OMB Annual Report Shows Regulations' Benefits Exceed Costs

On June 24, the Office of Management and Budget (OMB) released its annual report on the costs and benefits of major federal regulations (those with an annual effect of $100 million or more on the economy) reviewed by OMB over the last ten years. OMB issued the 2011 Report to Congress on the Benefits and Costs of Federal Regulations and Unfunded Mandates on State, Local, and Tribal Entities in compliance with the Regulatory-Right-to-Know Act, which requires OMB to submit to Congress an annual report on the costs and benefits of federal regulations for the previous year.

The report concludes, consistent with previous annual reports, that the benefits of regulations greatly exceed the costs. In the aggregate, the annual benefits of major federal regulations reviewed from October 1, 2000, to September 30, 2010, are between $132 billion and $655 billion, while the estimated annual costs are between $44 billion and $62 billion.

OMB acknowledged the difficulties in attempting to quantify or monetize the costs and benefits of regulations, emphasizing that the figures have “significant limitations.” In addition, “there is substantial variation across agencies in the total net benefits produced by rules,” the report said.

The highest costs and benefits come from the U.S. Environmental Protection Agency’s (EPA) air pollution rules. Specifically, the Clean Air Fine Particle Implementation Rule has the highest costs and benefits of any rule, with estimated annual costs of $7.3 billion and benefits ranging from $19 billion to $167 billion. The benefits, which far exceed the costs, include prevention of premature deaths, heart attacks, and respiratory illness among Americans.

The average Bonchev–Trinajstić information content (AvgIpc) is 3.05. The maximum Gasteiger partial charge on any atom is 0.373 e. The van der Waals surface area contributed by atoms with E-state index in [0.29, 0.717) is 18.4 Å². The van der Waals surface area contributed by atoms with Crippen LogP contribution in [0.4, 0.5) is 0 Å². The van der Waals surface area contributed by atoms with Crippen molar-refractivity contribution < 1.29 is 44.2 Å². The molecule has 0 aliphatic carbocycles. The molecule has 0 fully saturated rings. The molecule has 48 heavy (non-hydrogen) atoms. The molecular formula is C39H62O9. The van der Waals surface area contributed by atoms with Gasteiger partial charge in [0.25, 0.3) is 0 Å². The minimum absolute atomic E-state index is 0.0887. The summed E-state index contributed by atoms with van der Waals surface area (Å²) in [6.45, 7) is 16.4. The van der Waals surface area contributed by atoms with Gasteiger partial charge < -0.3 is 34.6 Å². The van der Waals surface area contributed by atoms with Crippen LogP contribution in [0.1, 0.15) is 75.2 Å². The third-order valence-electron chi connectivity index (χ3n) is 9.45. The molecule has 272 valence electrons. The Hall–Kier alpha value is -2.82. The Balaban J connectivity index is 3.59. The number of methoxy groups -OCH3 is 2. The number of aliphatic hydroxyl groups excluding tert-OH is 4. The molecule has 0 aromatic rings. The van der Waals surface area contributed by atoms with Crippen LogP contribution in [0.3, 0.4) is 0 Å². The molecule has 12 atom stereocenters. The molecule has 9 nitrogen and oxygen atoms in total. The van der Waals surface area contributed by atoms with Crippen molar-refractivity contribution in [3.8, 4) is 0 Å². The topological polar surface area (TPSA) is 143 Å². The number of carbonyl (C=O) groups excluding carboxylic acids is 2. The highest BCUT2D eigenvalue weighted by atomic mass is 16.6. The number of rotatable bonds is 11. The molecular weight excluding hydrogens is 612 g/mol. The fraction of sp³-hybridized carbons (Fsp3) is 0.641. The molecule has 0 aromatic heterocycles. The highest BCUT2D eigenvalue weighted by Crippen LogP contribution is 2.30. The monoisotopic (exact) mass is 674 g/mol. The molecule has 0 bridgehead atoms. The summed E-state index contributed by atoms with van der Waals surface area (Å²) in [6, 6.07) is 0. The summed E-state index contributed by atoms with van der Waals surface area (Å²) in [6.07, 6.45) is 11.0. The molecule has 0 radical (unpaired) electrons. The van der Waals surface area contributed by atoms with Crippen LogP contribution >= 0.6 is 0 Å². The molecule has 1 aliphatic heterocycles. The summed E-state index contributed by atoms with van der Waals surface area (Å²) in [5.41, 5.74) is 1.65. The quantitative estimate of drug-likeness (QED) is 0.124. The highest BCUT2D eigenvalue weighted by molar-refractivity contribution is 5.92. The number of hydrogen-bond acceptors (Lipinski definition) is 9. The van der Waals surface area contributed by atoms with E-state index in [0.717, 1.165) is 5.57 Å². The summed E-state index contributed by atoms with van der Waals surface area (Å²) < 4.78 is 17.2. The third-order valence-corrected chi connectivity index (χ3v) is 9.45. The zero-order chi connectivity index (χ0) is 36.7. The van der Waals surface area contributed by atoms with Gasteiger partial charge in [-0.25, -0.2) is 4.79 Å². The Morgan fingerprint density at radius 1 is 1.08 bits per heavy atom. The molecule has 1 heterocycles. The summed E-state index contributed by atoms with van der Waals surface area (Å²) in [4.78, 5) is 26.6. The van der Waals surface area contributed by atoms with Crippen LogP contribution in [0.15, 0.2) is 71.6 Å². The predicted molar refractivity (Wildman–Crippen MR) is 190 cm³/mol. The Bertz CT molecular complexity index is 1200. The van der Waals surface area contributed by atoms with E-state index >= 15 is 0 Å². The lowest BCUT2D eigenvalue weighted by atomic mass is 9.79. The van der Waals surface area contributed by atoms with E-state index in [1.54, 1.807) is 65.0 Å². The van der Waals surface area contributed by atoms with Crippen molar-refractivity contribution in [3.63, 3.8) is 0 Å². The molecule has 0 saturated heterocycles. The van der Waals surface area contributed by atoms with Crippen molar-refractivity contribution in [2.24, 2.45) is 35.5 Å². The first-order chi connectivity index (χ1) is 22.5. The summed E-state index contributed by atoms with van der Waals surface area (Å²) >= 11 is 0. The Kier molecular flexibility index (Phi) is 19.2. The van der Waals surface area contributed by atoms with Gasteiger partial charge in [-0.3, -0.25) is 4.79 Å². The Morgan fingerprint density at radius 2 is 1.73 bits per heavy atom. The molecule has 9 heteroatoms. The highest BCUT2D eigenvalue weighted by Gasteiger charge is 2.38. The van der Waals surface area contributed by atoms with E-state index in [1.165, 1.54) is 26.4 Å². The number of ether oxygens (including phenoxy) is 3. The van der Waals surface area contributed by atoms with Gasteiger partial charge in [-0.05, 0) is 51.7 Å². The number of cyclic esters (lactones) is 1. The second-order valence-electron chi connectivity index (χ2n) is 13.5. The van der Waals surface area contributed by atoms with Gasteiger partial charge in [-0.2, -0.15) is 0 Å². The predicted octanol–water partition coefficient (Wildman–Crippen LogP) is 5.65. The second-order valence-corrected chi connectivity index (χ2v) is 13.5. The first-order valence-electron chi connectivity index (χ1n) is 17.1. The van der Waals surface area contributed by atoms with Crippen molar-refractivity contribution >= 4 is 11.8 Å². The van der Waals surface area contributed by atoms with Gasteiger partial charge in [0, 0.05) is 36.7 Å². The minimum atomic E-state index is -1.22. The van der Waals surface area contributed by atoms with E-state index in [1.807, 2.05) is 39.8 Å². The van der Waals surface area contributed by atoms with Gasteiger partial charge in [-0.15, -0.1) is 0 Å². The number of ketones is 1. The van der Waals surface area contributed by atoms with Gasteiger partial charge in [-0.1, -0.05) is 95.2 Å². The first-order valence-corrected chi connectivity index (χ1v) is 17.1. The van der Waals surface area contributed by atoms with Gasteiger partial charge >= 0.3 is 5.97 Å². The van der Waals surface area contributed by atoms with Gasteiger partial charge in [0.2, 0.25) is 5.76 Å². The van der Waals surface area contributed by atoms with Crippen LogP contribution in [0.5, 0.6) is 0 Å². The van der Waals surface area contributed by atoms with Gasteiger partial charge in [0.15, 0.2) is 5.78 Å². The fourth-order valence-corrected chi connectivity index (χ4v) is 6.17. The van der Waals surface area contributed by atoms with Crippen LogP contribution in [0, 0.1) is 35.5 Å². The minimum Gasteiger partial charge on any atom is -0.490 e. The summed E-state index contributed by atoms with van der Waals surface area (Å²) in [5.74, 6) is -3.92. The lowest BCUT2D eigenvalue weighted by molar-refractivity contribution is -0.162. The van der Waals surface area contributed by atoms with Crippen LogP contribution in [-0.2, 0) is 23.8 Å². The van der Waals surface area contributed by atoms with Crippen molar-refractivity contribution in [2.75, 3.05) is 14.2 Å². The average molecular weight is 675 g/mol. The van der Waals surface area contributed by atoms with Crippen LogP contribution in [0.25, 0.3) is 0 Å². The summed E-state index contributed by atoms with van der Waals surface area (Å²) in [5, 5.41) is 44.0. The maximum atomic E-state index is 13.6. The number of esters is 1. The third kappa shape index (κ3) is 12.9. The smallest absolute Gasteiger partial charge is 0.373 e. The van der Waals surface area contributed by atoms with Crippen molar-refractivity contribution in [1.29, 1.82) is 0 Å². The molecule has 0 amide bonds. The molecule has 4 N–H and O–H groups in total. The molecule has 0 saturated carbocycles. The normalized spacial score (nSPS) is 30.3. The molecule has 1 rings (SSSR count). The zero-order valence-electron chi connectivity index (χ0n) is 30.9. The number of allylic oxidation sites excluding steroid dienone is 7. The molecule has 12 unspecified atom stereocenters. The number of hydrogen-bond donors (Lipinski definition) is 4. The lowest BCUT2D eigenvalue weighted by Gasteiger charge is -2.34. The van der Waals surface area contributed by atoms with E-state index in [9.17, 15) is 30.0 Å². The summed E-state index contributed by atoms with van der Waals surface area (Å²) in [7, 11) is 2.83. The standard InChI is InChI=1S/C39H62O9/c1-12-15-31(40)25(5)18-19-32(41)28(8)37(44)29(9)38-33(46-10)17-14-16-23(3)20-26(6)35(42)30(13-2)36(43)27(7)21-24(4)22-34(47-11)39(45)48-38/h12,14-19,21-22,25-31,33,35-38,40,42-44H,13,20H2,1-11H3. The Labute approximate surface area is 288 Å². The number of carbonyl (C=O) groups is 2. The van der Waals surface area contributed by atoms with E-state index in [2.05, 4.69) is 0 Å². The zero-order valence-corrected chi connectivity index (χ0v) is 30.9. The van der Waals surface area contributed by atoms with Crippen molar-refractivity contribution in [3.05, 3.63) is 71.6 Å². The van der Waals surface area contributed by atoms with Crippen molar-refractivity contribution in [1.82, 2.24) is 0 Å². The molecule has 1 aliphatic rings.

Echoing President Obama’s Executive Order 13563, "Improving Regulation and Regulatory Review," OMB emphasized the importance of "ensuring that regulation is undertaken in a way that promotes the goals of economic growth, innovation, competitiveness and job creation." The report also placed importance on "ensuring that regulation is evidence-based and data-driven."

The report is currently being reviewed by the House Committee on Oversight and Government Reform, according to BNA news service (subscription required).  Although many House Republicans claim that regulations are too costly and negatively impact jobs, this report presents findings consistent with recent independent research from the Economic Policy Institute (EPI) concluding that the benefits of regulation greatly exceed the costs. The EPI research also indicates that "regulations do not tend to significantly impede job creation."

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